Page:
We have reached a point in the climate conversation where it’s almost impossible to say something too outrageous. The outrageous keeps happening. But let me try. An Attorney General from the impoverished U.S. Virgin Islands is trying to nail fossil fuel companies by grabbing documents from the Competitive Enterprise Institute. Nah, too crazy, right? An Attorney General faced with a huge backlog of criminal cases going after climate skeptics?
Maybe the leaders of the CEI will end up in a U.S. Virgin Island prison, where those accused can wait seven years for a trial. Nah, too crazy, right? We couldn’t end up in this place just because we oppose the activists and NGOs who spend their days exaggerating about climate change. Could we?
When Republican Attorney General Ken Cuccinelli tried to get documents from Michael Mann, I wrote an open letter to him comparing it to a witch hunt and advising him to get advice from his colleagues in Salem on the advisability of his actions.(Not often I get to link to myself in the New York Times… couldn’t resist.)
When Democratic Congressman Raul Grijalva called for investigations of 7 scientists who dispute the consensus view (as promulgated by NGOs and other hysterics), I wrote, “This is a witch hunt. Representative Grijalva, call off your dogs. You make me ashamed of my political party.”
When Republican Congressman Lamar Smith issued a subpoena for emails and records from NOAA scientists participating in Thomas Karl’s rather desperate attempt to prove the ‘pause’ in global warming never existed, I wrote “What Representative Smith is doing is both wrong and stupid. Wrong, because we don’t need to create a climate of fear in science. Scientists should be able to communicate via email without re-reading every word they write with an eye on future investigations. Stupid, because witch hunts don’t increase your stature, reputation, amount of information or even the size of your… big toe.”
When hardball climate activists from both parties signed an open letter calling for RICO investigations of climate skeptics and fossil fuel companies I wrote “I oppose these political prosecutions on principle–they are abhorrent to believers of the rule of law and representative democracy. I also oppose them on grounds of efficacy–these prosecutions will delay the finding of appropriate answers to the important question of what we should do about climate change. These prosecutions are wrong. They are worse than wrong, they are stupid. They are worse than wrong and stupid–they are unnecessary mistakes.”
Now, says the Wall Street Journal, “The Competitive Enterprise Institute on Thursday said Thursday it received a subpoena from U.S. Virgin Islands Attorney General Claude E. Walker giving the group less than a month to turn over public and private records of its communications with Exxon concerning climate change. The subpoena, which was reviewed by Law Blog, covers a 10-year period ending in 2007.”
I guess you can guess my reaction. I’m a staunch Democrat who firmly believes that we need to act to limit the future damages that may be caused by climate change. Like each of the preceding incidents, I am convinced that this action by Walker is stupid, wrong and ultimately injurious both to the cause of fighting climate change and even more so to the First Amendment to the Constitution of the United States.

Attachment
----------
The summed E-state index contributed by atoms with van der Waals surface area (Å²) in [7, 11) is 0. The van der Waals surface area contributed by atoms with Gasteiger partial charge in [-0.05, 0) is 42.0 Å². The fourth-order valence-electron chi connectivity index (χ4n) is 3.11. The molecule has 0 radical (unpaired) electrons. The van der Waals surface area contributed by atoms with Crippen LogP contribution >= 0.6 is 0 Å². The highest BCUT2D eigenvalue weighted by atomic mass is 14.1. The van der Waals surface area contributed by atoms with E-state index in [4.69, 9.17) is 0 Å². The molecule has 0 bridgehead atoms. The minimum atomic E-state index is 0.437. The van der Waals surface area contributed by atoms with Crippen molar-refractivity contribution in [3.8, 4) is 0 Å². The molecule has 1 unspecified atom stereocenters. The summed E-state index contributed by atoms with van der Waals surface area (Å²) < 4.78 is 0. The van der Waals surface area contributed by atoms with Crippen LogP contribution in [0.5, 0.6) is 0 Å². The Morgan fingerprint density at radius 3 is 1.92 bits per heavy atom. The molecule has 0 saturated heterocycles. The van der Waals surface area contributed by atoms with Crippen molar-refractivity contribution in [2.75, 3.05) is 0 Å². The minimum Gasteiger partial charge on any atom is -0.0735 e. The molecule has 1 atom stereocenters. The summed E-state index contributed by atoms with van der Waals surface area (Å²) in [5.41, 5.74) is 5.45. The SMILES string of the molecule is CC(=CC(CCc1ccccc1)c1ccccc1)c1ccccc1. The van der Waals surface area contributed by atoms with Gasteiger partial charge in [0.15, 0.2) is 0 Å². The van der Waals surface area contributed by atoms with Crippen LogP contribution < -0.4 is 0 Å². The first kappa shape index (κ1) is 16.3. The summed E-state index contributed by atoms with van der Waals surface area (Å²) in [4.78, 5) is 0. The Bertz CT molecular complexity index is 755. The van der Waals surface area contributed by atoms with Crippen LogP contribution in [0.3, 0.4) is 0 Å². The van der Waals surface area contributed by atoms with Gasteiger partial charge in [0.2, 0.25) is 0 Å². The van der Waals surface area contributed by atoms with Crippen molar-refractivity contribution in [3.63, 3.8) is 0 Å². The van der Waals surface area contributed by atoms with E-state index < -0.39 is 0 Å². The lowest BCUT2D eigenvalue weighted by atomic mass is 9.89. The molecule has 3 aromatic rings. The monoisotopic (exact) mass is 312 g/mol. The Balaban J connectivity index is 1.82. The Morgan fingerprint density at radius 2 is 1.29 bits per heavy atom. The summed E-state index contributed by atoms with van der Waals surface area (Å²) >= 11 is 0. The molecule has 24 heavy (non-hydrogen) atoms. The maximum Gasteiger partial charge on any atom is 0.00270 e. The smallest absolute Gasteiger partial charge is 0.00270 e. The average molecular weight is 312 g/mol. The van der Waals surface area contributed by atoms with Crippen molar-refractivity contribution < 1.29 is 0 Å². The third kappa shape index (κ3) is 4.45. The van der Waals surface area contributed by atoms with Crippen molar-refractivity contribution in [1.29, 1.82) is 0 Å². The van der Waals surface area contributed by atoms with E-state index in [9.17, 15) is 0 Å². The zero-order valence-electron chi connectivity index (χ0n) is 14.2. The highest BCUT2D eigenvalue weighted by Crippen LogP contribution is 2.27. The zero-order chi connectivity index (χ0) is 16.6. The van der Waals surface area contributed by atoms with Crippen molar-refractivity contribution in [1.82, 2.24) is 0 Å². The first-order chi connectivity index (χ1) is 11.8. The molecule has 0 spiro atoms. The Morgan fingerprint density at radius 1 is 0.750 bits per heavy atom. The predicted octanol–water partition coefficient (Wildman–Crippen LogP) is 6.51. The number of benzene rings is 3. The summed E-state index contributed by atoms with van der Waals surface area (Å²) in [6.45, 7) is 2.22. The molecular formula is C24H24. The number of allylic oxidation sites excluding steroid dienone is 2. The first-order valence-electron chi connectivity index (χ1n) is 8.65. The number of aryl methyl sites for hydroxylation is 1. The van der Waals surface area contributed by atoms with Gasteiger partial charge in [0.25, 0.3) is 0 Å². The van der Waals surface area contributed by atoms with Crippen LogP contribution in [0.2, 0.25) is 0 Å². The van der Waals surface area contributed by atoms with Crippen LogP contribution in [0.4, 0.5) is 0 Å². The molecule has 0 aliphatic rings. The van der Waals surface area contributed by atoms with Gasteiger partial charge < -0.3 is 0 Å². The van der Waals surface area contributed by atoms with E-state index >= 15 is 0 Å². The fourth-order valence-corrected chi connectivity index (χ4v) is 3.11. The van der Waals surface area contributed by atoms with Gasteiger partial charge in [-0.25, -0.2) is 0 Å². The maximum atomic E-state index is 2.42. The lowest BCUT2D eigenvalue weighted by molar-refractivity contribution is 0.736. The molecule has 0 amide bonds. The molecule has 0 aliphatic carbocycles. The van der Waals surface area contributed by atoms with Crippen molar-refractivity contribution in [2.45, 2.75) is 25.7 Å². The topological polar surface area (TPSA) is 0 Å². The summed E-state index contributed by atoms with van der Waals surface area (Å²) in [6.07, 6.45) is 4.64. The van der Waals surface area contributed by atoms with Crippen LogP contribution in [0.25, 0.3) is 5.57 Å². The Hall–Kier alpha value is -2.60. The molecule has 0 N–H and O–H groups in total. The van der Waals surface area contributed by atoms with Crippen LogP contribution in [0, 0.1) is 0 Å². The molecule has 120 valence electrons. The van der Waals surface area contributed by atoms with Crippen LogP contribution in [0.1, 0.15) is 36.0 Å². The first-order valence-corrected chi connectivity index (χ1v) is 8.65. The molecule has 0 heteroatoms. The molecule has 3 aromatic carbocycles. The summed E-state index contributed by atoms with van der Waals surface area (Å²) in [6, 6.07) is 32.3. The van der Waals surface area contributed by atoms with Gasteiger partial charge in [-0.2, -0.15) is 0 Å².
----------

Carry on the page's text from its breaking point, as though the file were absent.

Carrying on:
The Attorney General of the Virgin Islands joined 17 other Attorneys General in their search for as yet undefined climate crimes. Why is the AG of the US Virgin Islands the one to file this subpoena? Why not one of the larger states?
According to Wikipedia, “Until February 2012, the Hovensa plant located on St. Croix was one of the world’s largest petroleum refineries and contributed about 20% of the territory’s GDP. It has since been largely shut down and is now operating as no more than an oil storage facility, provoking a local economic crisis.” In fact, “The per capita income for the territory was $13,139. About 28.7% of families and 32.5% of the population were below the poverty line, including 41.7% of those less than 18 years old and 29.8% of those 65 or more years old.”
So there might be a political motive for Walker’s move against CEI. Closing the plant caused considerable economic distress–now they need to demonize fossil fuel to explain why being poor is okay in a good cause–as long as it doesn’t extend to Attorney General Walker, whose executive assistant makes $56,000…
“Crime in the Virgin Islands statistically speaking is fairly high, particularly on St. Croix and St. Thomas. Crimes on St. Thomas and St. Croix fall into similar categories for the most part; domestic abuse and domestic violence including child molestation. These incidences often happen where victim and perpetrator know each other. Murder is also high; again this crime is often among persons who have knowledge of each other, often within the illegal drug business and taking place in known areas with drug problems.”
The Governor of the U.S. Virgin Islands, Kenneth Mapp, said recently ““We have prisoners sitting in Golden Grove, some for as high as seven years waiting for trial — five years, three years — some of these persons are charged with aggravated assault, destruction of property, burglaries,” he said. “Yes, there are one or two that have been charged with murder. But at the end of the day, housing a detainee at the cost of $150 a day at the Bureau of Corrections and waiting as long as seven years and seven months for trial is totally unacceptable.”
That would be the job of Attorney General Claude Walker. Pity he’s busy with other things.